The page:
2.7. Statistical Analysis

For each parameter, experiments and extraction procedures were performed in triplicate. All measurements for each extract were also recorded in triplicate. Statistical comparisons between samples performed with Duncan -test for independent observations were done using STATISTICA 9.1. Differences were considered significant at .

3. Results and Discussion

3.1. TPC and Total Antioxidant Status In Vitro and In Vivo Tissues of A. flava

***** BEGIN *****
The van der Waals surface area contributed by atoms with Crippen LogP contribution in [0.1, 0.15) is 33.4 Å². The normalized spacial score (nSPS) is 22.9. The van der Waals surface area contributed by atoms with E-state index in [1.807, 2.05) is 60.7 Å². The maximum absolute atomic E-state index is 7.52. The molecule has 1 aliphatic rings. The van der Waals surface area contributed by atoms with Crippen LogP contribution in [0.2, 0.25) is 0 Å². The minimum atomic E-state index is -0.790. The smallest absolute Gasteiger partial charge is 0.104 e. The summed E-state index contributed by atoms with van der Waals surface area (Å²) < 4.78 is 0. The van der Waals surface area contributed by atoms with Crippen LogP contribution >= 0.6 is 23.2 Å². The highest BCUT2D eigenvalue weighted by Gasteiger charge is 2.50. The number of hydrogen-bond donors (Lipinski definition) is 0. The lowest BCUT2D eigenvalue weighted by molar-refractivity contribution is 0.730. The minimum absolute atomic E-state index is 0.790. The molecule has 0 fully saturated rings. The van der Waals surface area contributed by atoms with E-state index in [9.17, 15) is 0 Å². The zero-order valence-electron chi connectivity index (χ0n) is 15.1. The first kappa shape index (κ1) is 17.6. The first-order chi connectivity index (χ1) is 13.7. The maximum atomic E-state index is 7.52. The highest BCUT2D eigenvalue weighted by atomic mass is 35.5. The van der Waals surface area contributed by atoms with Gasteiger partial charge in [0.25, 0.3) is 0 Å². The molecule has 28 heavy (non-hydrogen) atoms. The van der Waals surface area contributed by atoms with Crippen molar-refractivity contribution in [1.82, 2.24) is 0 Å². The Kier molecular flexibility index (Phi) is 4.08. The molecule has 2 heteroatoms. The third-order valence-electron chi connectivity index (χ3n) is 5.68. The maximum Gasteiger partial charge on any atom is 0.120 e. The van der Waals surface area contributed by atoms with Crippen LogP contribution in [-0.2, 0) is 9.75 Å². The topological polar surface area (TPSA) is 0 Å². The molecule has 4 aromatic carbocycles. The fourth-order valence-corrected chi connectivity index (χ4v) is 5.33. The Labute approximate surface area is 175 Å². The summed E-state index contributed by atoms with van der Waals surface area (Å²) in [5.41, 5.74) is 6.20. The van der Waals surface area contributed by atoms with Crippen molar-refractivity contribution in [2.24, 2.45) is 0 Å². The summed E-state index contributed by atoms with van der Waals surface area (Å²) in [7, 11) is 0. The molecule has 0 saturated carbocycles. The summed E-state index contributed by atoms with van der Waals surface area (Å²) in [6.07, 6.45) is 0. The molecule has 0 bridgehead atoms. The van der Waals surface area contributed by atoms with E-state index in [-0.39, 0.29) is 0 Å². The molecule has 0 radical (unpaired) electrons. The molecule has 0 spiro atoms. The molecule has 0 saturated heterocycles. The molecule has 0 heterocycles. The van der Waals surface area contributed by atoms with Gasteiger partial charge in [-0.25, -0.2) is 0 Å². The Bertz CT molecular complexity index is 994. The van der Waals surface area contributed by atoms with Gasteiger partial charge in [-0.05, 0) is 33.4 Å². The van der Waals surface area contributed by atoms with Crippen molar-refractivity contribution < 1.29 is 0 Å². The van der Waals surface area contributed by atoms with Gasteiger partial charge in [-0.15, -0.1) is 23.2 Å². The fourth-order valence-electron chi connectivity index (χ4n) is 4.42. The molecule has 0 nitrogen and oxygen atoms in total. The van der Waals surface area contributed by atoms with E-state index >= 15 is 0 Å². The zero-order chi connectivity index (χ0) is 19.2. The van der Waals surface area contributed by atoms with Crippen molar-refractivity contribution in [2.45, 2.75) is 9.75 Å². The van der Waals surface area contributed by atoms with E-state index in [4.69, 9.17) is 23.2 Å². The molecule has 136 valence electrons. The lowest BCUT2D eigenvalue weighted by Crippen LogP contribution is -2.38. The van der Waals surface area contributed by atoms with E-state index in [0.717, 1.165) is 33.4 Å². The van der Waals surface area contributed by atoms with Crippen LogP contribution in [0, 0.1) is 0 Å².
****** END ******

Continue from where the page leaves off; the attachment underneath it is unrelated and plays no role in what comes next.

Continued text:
This is the first report about antioxidant scavenging activity in androgenic embryos of A. hippocastanum and A. flava. We chose two Aesculus species because they are related. A. flava is often grafted on A. hippocastanum for improving cold and insect resistance [2].

The results obtained from the study are presented in four comparative tables containing data concerning in vivo control samples (leaves and seed embryos), in vitro globular, and in vitro cotyledonary embryos of A. hippocastanum (Figure 1(a)) and A. flava (Figure 1(b)).